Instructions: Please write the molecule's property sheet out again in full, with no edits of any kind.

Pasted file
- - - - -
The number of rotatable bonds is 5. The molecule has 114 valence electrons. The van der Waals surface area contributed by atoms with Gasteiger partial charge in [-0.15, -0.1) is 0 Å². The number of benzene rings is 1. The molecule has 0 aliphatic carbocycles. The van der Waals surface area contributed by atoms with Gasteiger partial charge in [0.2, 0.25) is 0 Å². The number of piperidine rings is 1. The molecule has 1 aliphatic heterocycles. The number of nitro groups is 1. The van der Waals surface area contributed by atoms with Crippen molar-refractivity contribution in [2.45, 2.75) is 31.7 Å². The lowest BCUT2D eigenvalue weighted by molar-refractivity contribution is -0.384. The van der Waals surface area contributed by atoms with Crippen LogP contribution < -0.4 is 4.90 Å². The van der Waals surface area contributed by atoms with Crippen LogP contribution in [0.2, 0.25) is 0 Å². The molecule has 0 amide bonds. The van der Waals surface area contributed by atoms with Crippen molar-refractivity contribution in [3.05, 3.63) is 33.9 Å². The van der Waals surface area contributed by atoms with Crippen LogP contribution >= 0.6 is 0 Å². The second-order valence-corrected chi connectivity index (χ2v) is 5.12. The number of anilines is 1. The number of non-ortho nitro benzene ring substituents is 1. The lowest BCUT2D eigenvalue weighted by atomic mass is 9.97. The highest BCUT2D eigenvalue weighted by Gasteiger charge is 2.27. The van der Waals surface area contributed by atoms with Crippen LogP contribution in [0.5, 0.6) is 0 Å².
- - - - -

The number of rotatable bonds is 5. The molecule has 114 valence electrons. The van der Waals surface area contributed by atoms with Gasteiger partial charge in [-0.15, -0.1) is 0 Å². The number of benzene rings is 1. The molecule has 0 aliphatic carbocycles. The van der Waals surface area contributed by atoms with Gasteiger partial charge in [0.2, 0.25) is 0 Å². The number of piperidine rings is 1. The molecule has 1 aliphatic heterocycles. The number of nitro groups is 1. The van der Waals surface area contributed by atoms with Crippen molar-refractivity contribution in [2.45, 2.75) is 31.7 Å². The lowest BCUT2D eigenvalue weighted by molar-refractivity contribution is -0.384. The van der Waals surface area contributed by atoms with Crippen LogP contribution < -0.4 is 4.90 Å². The van der Waals surface area contributed by atoms with Crippen LogP contribution in [0.2, 0.25) is 0 Å². The molecule has 0 amide bonds. The van der Waals surface area contributed by atoms with Crippen molar-refractivity contribution in [3.05, 3.63) is 33.9 Å². The van der Waals surface area contributed by atoms with Crippen LogP contribution >= 0.6 is 0 Å². The second-order valence-corrected chi connectivity index (χ2v) is 5.12. The number of anilines is 1. The number of non-ortho nitro benzene ring substituents is 1. The lowest BCUT2D eigenvalue weighted by atomic mass is 9.97. The highest BCUT2D eigenvalue weighted by Gasteiger charge is 2.27. The van der Waals surface area contributed by atoms with Crippen LogP contribution in [0.5, 0.6) is 0 Å².